By Susan Van Bell, Esq., AIA Contract Documents Consultant and Content Contributor
April 6, 2022
A113 is an owner/contractor agreement for construction only, and it does not include design phases or construction administration services provided by a third-party architect. Design and construction documents can be provided by an architect hired separately by the owner or by a design-build contractor who provides such services. A113 is intended for use in a relatively straightforward project, such as a kitchen or bathroom remodel.
The contractual and licensing requirements for remodeling of a single family home may vary in different jurisdictions. A113 contain fill points to prompt the parties to consider whether there are jurisdictional requirements, such as consumer protection notices, warranty requirements, mechanic’s lien notification requirements, and other jurisdiction-specific or statutory requirements that the home builder must comply with. The owner is required to provide information that is specific to residential projects, such as information about property or site covenants, conditions, and restrictions, as well as Homeowners’ Association requirements.
A113 also addresses issues that are specific to remodeling projects. One issue that is unique to remodeling is that the owner is often residing on the site during the course of the project. A113 contains provisions in which the owner can include special requirements, such as limits on site access. For example, the owner might want to specify that the contractor’s employees cannot enter certain areas of the house without permission or that the contractor’s working hours have to end at a certain time of the day. There are also provisions in which the owner can specify items to be salvaged or items to receive special protection.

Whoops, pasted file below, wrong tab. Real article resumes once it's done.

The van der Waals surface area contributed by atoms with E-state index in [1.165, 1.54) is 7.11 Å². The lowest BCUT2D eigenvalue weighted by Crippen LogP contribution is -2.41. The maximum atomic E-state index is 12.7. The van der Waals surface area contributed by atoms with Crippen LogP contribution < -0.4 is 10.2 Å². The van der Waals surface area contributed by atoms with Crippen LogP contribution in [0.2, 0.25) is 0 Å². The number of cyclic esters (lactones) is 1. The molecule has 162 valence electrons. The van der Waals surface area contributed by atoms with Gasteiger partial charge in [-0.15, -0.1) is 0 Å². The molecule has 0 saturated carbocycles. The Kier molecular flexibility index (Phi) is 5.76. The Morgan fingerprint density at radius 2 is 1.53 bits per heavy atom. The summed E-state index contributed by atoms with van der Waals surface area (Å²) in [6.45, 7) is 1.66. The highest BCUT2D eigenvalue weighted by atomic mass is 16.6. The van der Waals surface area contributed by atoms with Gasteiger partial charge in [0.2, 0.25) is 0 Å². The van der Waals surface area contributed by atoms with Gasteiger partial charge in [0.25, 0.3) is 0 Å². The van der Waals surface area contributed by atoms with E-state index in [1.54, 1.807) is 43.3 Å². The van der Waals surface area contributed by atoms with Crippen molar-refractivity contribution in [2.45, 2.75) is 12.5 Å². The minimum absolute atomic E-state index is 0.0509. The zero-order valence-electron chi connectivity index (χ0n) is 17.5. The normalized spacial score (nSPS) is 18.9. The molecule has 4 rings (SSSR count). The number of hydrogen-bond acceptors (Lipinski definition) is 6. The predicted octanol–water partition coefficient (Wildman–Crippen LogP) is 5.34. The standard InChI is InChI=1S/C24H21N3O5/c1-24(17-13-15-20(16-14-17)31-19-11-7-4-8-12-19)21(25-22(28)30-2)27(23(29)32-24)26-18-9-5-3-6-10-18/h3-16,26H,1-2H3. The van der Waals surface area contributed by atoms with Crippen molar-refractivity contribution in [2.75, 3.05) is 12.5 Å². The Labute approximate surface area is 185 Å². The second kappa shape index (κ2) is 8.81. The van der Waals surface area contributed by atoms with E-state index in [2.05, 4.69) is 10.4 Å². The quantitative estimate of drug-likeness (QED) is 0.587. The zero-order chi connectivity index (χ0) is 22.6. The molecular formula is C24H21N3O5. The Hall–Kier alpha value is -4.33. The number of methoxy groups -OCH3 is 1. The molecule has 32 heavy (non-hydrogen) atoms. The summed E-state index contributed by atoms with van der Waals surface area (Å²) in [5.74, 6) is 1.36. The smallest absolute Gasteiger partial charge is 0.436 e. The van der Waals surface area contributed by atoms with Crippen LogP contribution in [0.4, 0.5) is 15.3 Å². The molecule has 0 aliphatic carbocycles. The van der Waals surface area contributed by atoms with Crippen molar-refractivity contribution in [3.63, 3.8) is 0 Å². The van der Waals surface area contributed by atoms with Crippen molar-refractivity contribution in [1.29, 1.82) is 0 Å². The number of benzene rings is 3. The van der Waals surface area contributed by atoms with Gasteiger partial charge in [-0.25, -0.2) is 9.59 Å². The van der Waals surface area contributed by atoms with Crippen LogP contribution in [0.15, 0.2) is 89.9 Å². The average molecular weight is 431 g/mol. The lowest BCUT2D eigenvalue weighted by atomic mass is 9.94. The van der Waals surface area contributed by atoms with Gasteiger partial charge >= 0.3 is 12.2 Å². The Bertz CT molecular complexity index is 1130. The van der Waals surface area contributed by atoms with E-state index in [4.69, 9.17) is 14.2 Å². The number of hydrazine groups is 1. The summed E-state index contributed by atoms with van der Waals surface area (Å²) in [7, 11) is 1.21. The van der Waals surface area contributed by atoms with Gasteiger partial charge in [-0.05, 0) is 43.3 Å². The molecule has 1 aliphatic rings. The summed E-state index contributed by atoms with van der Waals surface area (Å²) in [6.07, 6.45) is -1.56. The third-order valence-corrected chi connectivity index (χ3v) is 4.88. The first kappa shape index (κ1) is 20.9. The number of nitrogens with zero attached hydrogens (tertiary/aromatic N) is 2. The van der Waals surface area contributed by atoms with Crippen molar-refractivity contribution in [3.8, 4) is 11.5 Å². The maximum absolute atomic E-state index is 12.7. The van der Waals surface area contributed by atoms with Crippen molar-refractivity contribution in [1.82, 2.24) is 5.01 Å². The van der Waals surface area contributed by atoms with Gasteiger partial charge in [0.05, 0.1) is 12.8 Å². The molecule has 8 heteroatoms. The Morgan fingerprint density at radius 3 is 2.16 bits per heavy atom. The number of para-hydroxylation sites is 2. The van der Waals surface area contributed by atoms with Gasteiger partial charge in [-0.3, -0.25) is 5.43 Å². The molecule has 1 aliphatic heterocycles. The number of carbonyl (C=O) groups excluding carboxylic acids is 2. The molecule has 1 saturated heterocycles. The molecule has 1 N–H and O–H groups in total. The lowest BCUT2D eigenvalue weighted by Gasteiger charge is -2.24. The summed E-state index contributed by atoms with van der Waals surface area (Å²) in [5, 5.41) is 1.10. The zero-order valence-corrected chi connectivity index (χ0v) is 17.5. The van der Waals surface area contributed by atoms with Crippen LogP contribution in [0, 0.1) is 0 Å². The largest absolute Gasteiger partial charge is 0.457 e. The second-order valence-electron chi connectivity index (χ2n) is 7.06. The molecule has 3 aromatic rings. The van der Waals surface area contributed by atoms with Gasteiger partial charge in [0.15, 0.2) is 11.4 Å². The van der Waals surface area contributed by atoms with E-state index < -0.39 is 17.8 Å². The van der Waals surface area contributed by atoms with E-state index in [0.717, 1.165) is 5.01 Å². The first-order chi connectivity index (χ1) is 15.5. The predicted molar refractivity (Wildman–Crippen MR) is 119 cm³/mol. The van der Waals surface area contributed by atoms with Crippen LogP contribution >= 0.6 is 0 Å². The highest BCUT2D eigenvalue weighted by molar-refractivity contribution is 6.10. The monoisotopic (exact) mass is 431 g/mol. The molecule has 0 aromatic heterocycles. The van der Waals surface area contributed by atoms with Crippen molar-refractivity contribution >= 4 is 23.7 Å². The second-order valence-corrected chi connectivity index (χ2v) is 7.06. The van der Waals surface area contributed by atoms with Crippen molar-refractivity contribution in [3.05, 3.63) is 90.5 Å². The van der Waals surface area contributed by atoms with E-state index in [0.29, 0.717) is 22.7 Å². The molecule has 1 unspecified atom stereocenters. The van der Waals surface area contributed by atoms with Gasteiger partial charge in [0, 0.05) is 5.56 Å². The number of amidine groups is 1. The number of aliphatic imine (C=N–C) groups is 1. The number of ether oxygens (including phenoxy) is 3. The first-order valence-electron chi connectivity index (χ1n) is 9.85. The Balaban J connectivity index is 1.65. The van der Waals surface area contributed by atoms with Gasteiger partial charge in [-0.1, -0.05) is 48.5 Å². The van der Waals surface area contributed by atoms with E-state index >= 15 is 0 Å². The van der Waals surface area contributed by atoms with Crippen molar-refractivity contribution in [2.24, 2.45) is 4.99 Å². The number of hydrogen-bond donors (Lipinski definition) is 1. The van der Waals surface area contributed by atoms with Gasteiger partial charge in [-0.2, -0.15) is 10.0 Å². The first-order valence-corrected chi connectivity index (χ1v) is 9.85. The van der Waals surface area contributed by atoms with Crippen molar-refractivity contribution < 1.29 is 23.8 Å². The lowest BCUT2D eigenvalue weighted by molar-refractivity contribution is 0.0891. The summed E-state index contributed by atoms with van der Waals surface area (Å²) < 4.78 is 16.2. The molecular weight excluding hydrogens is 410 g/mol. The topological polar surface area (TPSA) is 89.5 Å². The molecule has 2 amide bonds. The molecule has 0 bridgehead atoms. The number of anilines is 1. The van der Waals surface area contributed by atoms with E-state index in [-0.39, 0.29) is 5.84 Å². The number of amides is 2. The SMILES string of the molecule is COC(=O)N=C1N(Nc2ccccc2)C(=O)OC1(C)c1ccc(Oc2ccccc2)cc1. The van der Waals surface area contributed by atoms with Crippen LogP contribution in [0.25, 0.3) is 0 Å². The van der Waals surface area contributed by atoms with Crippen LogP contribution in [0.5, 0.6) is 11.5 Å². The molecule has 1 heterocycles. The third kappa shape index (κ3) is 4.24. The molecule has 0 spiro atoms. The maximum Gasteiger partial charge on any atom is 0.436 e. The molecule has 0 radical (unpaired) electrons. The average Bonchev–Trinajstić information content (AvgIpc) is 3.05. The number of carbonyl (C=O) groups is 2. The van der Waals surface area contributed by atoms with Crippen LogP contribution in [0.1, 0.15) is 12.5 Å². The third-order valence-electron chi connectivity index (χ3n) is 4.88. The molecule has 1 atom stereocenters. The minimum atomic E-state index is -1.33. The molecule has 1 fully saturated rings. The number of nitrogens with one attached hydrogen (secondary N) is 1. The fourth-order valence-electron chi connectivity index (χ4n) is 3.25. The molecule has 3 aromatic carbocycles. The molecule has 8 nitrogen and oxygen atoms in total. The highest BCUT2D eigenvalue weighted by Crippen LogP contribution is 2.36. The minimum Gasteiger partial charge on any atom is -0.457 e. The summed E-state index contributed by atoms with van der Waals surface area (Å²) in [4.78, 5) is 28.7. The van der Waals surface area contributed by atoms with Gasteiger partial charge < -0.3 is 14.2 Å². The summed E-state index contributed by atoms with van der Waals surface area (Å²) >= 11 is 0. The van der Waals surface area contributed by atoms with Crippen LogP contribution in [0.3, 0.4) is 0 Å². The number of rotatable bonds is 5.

With respect to schedule and payments, A113 contains fill points to provide the dates of commencement and completion of construction. The parties agree on a payment schedule based upon completion of construction milestones.
The contractor is required to carry standard insurance coverages: commercial general liability, automobile liability, workers’ compensation, employers’ liability, and builder’s risk insurance. The owner must have liability and property insurance. The property insurance should cover the replacement value of the owner’s property that might be damaged or destroyed and not otherwise covered by the contractor’s builder’s risk insurance. This is unique to remodeling because the work is often within an existing structure, and coverage is needed for adjacent structure and contents.
The document contains a provision and process for the contractor to terminate the contract if the owner fails to make payment. It also provides that the owner may terminate the contractor for a substantial breach of the contract documents, with a provision for how to allocate the remaining unpaid contract balance incurred. A113 does not contain a provision for the owner to terminate the contractor for convenience.
Other important issues that are addressed in the document include consultants and subcontractors, warranties, changes in the work, rejection and correction of work, and project completion.
In a residential remodeling project, the client relationship is especially important. The owner in this type of project is emotionally invested in the success of the project. This new document provides the important contract provisions that the contractor and owner need to manage expectations and achieve a successful completion of the project.
Susan Van Bell, Esq. was Senior Director of Content for AIA Contract Documents for over ten years. She is currently a consultant.
AIA Contract Documents has provided this article for general informational purposes only. The information provided is not legal opinion or legal advice and does not create an attorney-client relationship of any kind. This article is also not intended to provide guidance as to how project parties should interpret their specific contracts or resolve contract disputes, as those decisions will need to be made in consultation with legal counsel, insurance counsel, and other professionals, and based upon a multitude of factors.